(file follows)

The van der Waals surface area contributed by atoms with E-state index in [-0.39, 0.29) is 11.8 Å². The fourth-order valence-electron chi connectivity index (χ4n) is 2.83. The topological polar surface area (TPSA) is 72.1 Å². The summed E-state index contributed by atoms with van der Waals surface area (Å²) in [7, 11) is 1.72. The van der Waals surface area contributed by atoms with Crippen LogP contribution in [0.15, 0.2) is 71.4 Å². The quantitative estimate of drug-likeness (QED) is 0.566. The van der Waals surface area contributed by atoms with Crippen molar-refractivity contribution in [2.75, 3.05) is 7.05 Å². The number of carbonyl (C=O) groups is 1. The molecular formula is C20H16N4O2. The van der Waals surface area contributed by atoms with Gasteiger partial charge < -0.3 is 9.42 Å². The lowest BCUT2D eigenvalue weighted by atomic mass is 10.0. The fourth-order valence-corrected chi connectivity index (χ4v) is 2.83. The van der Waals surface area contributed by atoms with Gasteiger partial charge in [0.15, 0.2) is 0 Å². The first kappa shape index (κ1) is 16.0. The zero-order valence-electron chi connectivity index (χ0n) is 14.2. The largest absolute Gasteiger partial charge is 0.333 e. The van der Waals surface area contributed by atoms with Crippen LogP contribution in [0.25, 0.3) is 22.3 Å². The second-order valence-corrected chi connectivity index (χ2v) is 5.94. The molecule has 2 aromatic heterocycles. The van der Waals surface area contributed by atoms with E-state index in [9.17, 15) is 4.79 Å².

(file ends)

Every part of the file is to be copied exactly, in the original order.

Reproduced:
The van der Waals surface area contributed by atoms with E-state index in [-0.39, 0.29) is 11.8 Å². The fourth-order valence-electron chi connectivity index (χ4n) is 2.83. The topological polar surface area (TPSA) is 72.1 Å². The summed E-state index contributed by atoms with van der Waals surface area (Å²) in [7, 11) is 1.72. The van der Waals surface area contributed by atoms with Crippen LogP contribution in [0.15, 0.2) is 71.4 Å². The quantitative estimate of drug-likeness (QED) is 0.566. The van der Waals surface area contributed by atoms with Crippen molar-refractivity contribution in [2.75, 3.05) is 7.05 Å². The number of carbonyl (C=O) groups is 1. The molecular formula is C20H16N4O2. The van der Waals surface area contributed by atoms with Gasteiger partial charge < -0.3 is 9.42 Å². The lowest BCUT2D eigenvalue weighted by atomic mass is 10.0. The fourth-order valence-corrected chi connectivity index (χ4v) is 2.83. The van der Waals surface area contributed by atoms with Gasteiger partial charge in [0.15, 0.2) is 0 Å². The first kappa shape index (κ1) is 16.0. The zero-order valence-electron chi connectivity index (χ0n) is 14.2. The largest absolute Gasteiger partial charge is 0.333 e. The van der Waals surface area contributed by atoms with Crippen LogP contribution in [0.25, 0.3) is 22.3 Å². The second-order valence-corrected chi connectivity index (χ2v) is 5.94. The molecule has 2 aromatic heterocycles. The van der Waals surface area contributed by atoms with E-state index in [9.17, 15) is 4.79 Å².